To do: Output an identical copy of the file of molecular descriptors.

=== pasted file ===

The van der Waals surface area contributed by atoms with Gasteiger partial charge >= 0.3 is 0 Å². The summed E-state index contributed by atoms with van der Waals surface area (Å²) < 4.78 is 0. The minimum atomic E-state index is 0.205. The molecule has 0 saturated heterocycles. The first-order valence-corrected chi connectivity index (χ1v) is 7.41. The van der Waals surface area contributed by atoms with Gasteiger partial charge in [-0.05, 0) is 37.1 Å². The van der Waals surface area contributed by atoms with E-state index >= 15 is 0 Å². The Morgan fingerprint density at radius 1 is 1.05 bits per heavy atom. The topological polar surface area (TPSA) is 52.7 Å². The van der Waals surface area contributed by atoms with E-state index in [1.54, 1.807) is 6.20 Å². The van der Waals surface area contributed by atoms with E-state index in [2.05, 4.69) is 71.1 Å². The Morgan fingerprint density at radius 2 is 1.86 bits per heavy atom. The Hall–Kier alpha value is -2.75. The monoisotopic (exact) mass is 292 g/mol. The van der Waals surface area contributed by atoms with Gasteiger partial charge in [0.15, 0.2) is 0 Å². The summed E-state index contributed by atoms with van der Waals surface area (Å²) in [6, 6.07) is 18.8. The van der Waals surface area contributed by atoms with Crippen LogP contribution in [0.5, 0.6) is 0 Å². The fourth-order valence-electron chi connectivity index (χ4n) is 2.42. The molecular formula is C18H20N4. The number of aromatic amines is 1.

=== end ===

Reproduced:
The van der Waals surface area contributed by atoms with Gasteiger partial charge >= 0.3 is 0 Å². The summed E-state index contributed by atoms with van der Waals surface area (Å²) < 4.78 is 0. The minimum atomic E-state index is 0.205. The molecule has 0 saturated heterocycles. The first-order valence-corrected chi connectivity index (χ1v) is 7.41. The van der Waals surface area contributed by atoms with Gasteiger partial charge in [-0.05, 0) is 37.1 Å². The van der Waals surface area contributed by atoms with E-state index >= 15 is 0 Å². The Morgan fingerprint density at radius 1 is 1.05 bits per heavy atom. The topological polar surface area (TPSA) is 52.7 Å². The van der Waals surface area contributed by atoms with E-state index in [1.54, 1.807) is 6.20 Å². The van der Waals surface area contributed by atoms with E-state index in [2.05, 4.69) is 71.1 Å². The Morgan fingerprint density at radius 2 is 1.86 bits per heavy atom. The Hall–Kier alpha value is -2.75. The monoisotopic (exact) mass is 292 g/mol. The van der Waals surface area contributed by atoms with Gasteiger partial charge in [0.15, 0.2) is 0 Å². The summed E-state index contributed by atoms with van der Waals surface area (Å²) in [6, 6.07) is 18.8. The van der Waals surface area contributed by atoms with Crippen LogP contribution in [0.5, 0.6) is 0 Å². The fourth-order valence-electron chi connectivity index (χ4n) is 2.42. The molecular formula is C18H20N4. The number of aromatic amines is 1.